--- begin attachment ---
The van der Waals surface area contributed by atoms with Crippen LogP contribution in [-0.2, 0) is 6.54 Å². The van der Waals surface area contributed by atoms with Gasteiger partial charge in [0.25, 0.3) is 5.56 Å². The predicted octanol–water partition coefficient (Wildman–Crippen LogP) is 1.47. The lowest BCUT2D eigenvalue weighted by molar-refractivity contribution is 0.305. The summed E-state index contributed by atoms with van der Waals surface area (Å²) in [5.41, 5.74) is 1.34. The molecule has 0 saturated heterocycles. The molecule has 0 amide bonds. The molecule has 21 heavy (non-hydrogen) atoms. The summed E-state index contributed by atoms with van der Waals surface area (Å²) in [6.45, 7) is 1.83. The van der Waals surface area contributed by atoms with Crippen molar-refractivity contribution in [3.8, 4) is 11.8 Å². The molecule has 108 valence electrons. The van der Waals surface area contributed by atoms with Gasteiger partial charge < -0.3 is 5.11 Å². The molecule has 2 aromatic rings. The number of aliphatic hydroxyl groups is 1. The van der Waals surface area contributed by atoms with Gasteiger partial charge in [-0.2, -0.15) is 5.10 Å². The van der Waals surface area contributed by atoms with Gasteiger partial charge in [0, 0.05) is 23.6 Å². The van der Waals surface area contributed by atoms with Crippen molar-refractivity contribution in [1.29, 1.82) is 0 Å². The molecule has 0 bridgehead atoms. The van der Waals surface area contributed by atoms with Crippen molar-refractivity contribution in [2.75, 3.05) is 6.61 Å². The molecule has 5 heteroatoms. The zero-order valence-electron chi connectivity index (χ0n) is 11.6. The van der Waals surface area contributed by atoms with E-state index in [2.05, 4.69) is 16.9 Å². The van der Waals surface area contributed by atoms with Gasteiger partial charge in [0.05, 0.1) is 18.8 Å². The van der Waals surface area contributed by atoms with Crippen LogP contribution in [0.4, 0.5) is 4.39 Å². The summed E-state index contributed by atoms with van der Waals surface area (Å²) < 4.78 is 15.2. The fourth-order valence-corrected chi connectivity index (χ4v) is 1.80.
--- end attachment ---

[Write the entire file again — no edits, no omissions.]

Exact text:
The van der Waals surface area contributed by atoms with Crippen LogP contribution in [-0.2, 0) is 6.54 Å². The van der Waals surface area contributed by atoms with Gasteiger partial charge in [0.25, 0.3) is 5.56 Å². The predicted octanol–water partition coefficient (Wildman–Crippen LogP) is 1.47. The lowest BCUT2D eigenvalue weighted by molar-refractivity contribution is 0.305. The summed E-state index contributed by atoms with van der Waals surface area (Å²) in [5.41, 5.74) is 1.34. The molecule has 0 saturated heterocycles. The molecule has 0 amide bonds. The molecule has 21 heavy (non-hydrogen) atoms. The summed E-state index contributed by atoms with van der Waals surface area (Å²) in [6.45, 7) is 1.83. The van der Waals surface area contributed by atoms with Crippen molar-refractivity contribution in [3.8, 4) is 11.8 Å². The molecule has 108 valence electrons. The van der Waals surface area contributed by atoms with Gasteiger partial charge < -0.3 is 5.11 Å². The molecule has 2 aromatic rings. The number of aliphatic hydroxyl groups is 1. The van der Waals surface area contributed by atoms with Gasteiger partial charge in [-0.2, -0.15) is 5.10 Å². The van der Waals surface area contributed by atoms with Gasteiger partial charge in [0, 0.05) is 23.6 Å². The van der Waals surface area contributed by atoms with Crippen molar-refractivity contribution in [1.29, 1.82) is 0 Å². The molecule has 0 bridgehead atoms. The van der Waals surface area contributed by atoms with Crippen molar-refractivity contribution in [2.75, 3.05) is 6.61 Å². The molecule has 5 heteroatoms. The zero-order valence-electron chi connectivity index (χ0n) is 11.6. The van der Waals surface area contributed by atoms with E-state index in [2.05, 4.69) is 16.9 Å². The van der Waals surface area contributed by atoms with Gasteiger partial charge in [0.05, 0.1) is 18.8 Å². The van der Waals surface area contributed by atoms with Crippen LogP contribution in [0.4, 0.5) is 4.39 Å². The summed E-state index contributed by atoms with van der Waals surface area (Å²) < 4.78 is 15.2. The fourth-order valence-corrected chi connectivity index (χ4v) is 1.80.